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Access Classification For Race Detection Optimization

Creative Commons 'BY' version 4.0 license

Multicore architectures are an increasingly important technique used to achieve increased performance in modern CPUs. While increasing the number of cores in a chip leads to easy performance benefits when running multiple applications in parallel, writing multithreaded programs has proven to be difficult even for experienced programmers. This difficulty stems, in part, from the loss of fundamental abstractions available in single threaded programs. These lost abstractions include sequential consistency, atomicity, and determinism. Research has gone into recovering these abstractions in multithreaded environments, but all are difficult to recover in the presence of data races. Therefore, eliminating data races has become a key issue in writing multithreaded code.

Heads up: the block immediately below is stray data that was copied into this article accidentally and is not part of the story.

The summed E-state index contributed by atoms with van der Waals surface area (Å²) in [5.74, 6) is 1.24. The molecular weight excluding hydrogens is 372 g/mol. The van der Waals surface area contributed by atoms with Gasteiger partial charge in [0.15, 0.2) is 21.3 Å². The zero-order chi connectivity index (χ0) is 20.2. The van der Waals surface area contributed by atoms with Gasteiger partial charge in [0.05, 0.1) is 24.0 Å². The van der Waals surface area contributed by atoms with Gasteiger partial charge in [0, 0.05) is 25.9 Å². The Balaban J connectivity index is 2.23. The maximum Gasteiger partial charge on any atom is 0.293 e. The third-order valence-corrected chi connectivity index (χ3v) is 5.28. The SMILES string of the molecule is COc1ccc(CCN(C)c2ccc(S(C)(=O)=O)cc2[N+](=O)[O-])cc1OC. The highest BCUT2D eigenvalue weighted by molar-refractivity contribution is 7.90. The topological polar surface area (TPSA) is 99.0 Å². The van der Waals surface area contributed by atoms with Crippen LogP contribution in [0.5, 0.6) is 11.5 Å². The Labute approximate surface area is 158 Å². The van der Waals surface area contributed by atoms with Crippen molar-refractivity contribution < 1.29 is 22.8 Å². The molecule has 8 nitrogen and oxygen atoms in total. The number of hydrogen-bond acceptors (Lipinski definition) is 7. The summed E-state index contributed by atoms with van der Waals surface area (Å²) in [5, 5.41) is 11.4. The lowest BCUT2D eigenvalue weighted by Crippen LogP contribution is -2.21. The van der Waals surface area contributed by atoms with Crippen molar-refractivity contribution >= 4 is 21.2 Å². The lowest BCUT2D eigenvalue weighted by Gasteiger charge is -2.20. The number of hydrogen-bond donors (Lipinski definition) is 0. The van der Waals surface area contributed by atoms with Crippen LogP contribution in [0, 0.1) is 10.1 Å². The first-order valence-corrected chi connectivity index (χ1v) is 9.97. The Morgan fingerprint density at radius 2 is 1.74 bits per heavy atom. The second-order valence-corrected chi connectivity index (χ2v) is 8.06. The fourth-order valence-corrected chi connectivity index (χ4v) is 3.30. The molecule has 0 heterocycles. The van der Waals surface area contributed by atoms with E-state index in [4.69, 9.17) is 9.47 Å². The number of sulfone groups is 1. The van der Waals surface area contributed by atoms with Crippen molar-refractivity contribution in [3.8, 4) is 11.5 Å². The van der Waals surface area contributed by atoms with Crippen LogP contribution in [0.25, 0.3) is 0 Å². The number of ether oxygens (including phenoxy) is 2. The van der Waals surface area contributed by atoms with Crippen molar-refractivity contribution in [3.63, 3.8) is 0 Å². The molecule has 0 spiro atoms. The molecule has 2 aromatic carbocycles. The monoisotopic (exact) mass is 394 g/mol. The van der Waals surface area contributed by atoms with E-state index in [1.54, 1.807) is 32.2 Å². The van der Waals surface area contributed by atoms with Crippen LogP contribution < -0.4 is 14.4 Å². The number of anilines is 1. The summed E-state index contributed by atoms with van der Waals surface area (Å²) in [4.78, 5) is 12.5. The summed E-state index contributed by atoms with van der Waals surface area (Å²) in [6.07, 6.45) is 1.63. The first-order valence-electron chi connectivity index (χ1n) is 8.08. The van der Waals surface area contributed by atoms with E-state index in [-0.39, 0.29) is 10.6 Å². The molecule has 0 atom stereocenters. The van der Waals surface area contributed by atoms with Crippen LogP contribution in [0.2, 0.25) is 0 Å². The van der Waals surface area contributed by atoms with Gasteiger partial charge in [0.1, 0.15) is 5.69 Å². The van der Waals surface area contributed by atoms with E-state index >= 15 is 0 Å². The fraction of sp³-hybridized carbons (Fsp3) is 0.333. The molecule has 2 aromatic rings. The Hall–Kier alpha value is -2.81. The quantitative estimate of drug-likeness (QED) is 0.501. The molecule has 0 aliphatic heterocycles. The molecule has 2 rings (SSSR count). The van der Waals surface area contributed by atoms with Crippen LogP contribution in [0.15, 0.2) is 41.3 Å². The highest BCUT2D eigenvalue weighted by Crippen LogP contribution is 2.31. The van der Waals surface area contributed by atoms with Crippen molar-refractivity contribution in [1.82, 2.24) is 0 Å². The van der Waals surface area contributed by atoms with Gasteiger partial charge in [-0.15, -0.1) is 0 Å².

The desire to eliminate data races has led to the development of tools to detect and/or stop data races in multithreaded programs. Unfortunately, these race detectors must monitor all access to shared memory to detect data races. Shared memory is a huge portion of memory, and in many modern programming languages, such as Java and C++, it comprises all of heap memory. Likewise, checks must be added to all program locations that access shared memory. The huge range of memory and the large number of program points to be monitored leads to large overheads in race detectors.

This thesis aims to increase the speed of dynamic race detectors by restricting the set of memory and program locations they monitor. In general, we aim to classify various objects or locations as safe, meaning that race detection checks can be omitted on these locations/objects without reducing precision. We classify memory/program locations as safe by looking at: overlapping race checks, thread locality, or locality to a thread safe object.

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